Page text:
“I was hoping to maybe see something (earlier) instead of tonight,” Read said. “If you just wrote that today, it’s pretty awesome. One intention was so we could have some discussion about this ahead of time.”
Read said that Sen. Chip Rogers (R-Woodstock) mentioned during a that money to fund charter schools will come out of the state budget.
“Anytime you take money out of the state budget, as we say, the pie is going to get smaller,” Read said. “We have not been fully funded, which is why we’re looking at 32 kids in a fourth grade classroom, which is why we’re looking at furlough days. If not furlough days, we probably would have 45 kids in a class. That’s just a reality of life.”
Though he agreed that the resolution is inflammatory in some regards, Board Chairman Mike Chapman said the state’s constitution gives the responsibility of money management to the local school systems.
“The state has usurped that already,” Chapman said. “We as a board are here to help that school succeed. We are not here to fight with Cherokee Charter Academy. I have no dog in that fight.”
Residents on both sides of the issue spoke during the meeting. Allison Campbell said that Cherokee Charter Academy is a good fit for her daughter.
“My child would cry to go to school because she felt stupid because she couldn’t read as well as the other children,” Campbell said. “My child would hide in the bathroom, and the school would have to call me. Here, she has three teachers in her classroom. She doesn’t have to leave to go to other classes anymore. She gets to stay with her friends, and she gets to make friends for the first time in three years."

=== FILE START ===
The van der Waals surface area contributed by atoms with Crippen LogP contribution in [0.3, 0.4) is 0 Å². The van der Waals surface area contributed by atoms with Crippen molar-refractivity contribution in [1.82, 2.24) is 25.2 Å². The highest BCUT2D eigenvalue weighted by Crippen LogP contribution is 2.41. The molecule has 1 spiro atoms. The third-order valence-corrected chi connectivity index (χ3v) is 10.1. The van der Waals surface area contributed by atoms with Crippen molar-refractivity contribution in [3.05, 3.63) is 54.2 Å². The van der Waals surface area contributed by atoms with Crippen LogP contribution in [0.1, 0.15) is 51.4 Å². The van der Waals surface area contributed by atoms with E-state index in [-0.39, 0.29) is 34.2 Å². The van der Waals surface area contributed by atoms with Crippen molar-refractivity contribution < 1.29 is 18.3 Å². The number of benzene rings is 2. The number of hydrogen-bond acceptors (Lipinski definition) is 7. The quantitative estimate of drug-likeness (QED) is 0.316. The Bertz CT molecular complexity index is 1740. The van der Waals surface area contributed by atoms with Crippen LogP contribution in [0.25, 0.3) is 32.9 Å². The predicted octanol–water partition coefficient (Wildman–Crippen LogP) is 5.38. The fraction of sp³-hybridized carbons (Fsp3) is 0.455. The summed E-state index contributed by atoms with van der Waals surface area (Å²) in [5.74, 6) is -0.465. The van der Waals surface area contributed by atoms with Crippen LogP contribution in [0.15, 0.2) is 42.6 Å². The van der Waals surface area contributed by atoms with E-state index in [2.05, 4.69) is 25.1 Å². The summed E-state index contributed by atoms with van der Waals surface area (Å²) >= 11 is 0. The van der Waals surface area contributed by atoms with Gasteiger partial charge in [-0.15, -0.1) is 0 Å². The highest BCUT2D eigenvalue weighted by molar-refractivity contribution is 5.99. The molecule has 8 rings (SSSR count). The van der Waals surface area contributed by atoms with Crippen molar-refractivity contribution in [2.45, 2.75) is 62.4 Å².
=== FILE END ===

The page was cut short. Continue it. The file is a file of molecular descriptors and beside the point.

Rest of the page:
Campbell said that, while she can understand that many are afraid the charter school will take money away from the county school system, it doesn’t receive local funding.
“I don’t understand why we’re making this so much about money when it’s about the students, and it’s about choice, and it’s about education,” Campbell said. “We are state-funded. If we could just all work together, we could make this a great place, great for the schools, for everybody if we could just work as a team instead of butting heads.”
Kelly Anfuso said that Cherokee Charter Academy hasn’t taken one dime from the local school system.
“Nothing that was cut this year was because of the charter,” she said. “I’m tired of people saying, ‘It’s the money, it’s the money. We need to find the money.’ This has been the nastiest, the most crazy (situation). It’s like a controlling situation of I’m going to get what I want. We need to put the children back on the priority list.”
Carol Taylor said she supports the school board’s resolution, citing a growing student population and a decreasing budget. She said she’s not opposed to special schools but is opposed to funding special schools when existing schools in the local school system are not adequately funded.
“Before offer additional options, why not fully fund schools that already exist?” she said. “If the claims are there isn’t enough money, how would they fund a special school?”
Elizabeth Crook said that it’s “implausible” that there is room in educational funds or the overall state budget for state-approved charter schools.
Cherokee County residents will vote on the constitutional amendment in November.